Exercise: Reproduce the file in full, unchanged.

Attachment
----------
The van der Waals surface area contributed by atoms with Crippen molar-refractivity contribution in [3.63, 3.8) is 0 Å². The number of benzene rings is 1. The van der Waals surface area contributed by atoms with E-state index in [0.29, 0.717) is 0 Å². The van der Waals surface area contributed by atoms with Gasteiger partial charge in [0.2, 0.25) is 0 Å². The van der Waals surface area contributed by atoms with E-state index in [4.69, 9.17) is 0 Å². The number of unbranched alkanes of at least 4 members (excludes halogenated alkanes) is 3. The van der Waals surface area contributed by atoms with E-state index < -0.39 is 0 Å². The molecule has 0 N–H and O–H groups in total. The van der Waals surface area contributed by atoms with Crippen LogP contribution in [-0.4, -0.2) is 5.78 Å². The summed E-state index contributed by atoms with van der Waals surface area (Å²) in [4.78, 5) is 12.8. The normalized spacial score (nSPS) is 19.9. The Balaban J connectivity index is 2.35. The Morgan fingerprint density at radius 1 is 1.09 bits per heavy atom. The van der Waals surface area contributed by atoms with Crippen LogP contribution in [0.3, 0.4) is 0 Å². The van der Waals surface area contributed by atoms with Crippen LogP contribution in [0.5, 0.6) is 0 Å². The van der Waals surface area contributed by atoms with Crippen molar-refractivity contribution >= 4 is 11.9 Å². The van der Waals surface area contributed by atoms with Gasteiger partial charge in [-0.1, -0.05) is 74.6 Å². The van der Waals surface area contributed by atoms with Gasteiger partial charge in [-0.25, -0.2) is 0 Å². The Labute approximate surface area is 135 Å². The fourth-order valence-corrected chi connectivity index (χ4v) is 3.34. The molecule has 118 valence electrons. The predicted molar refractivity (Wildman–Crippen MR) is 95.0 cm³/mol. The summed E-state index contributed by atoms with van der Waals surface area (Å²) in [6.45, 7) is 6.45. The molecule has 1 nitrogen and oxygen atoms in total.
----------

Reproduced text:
The van der Waals surface area contributed by atoms with Crippen molar-refractivity contribution in [3.63, 3.8) is 0 Å². The number of benzene rings is 1. The van der Waals surface area contributed by atoms with E-state index in [0.29, 0.717) is 0 Å². The van der Waals surface area contributed by atoms with Gasteiger partial charge in [0.2, 0.25) is 0 Å². The van der Waals surface area contributed by atoms with E-state index in [4.69, 9.17) is 0 Å². The number of unbranched alkanes of at least 4 members (excludes halogenated alkanes) is 3. The van der Waals surface area contributed by atoms with E-state index < -0.39 is 0 Å². The molecule has 0 N–H and O–H groups in total. The van der Waals surface area contributed by atoms with Crippen LogP contribution in [-0.4, -0.2) is 5.78 Å². The summed E-state index contributed by atoms with van der Waals surface area (Å²) in [4.78, 5) is 12.8. The normalized spacial score (nSPS) is 19.9. The Balaban J connectivity index is 2.35. The Morgan fingerprint density at radius 1 is 1.09 bits per heavy atom. The van der Waals surface area contributed by atoms with Crippen LogP contribution in [0.3, 0.4) is 0 Å². The van der Waals surface area contributed by atoms with Crippen LogP contribution in [0.5, 0.6) is 0 Å². The van der Waals surface area contributed by atoms with Crippen molar-refractivity contribution >= 4 is 11.9 Å². The van der Waals surface area contributed by atoms with Gasteiger partial charge in [-0.1, -0.05) is 74.6 Å². The van der Waals surface area contributed by atoms with Gasteiger partial charge in [-0.25, -0.2) is 0 Å². The Labute approximate surface area is 135 Å². The fourth-order valence-corrected chi connectivity index (χ4v) is 3.34. The molecule has 118 valence electrons. The predicted molar refractivity (Wildman–Crippen MR) is 95.0 cm³/mol. The summed E-state index contributed by atoms with van der Waals surface area (Å²) in [6.45, 7) is 6.45. The molecule has 1 nitrogen and oxygen atoms in total.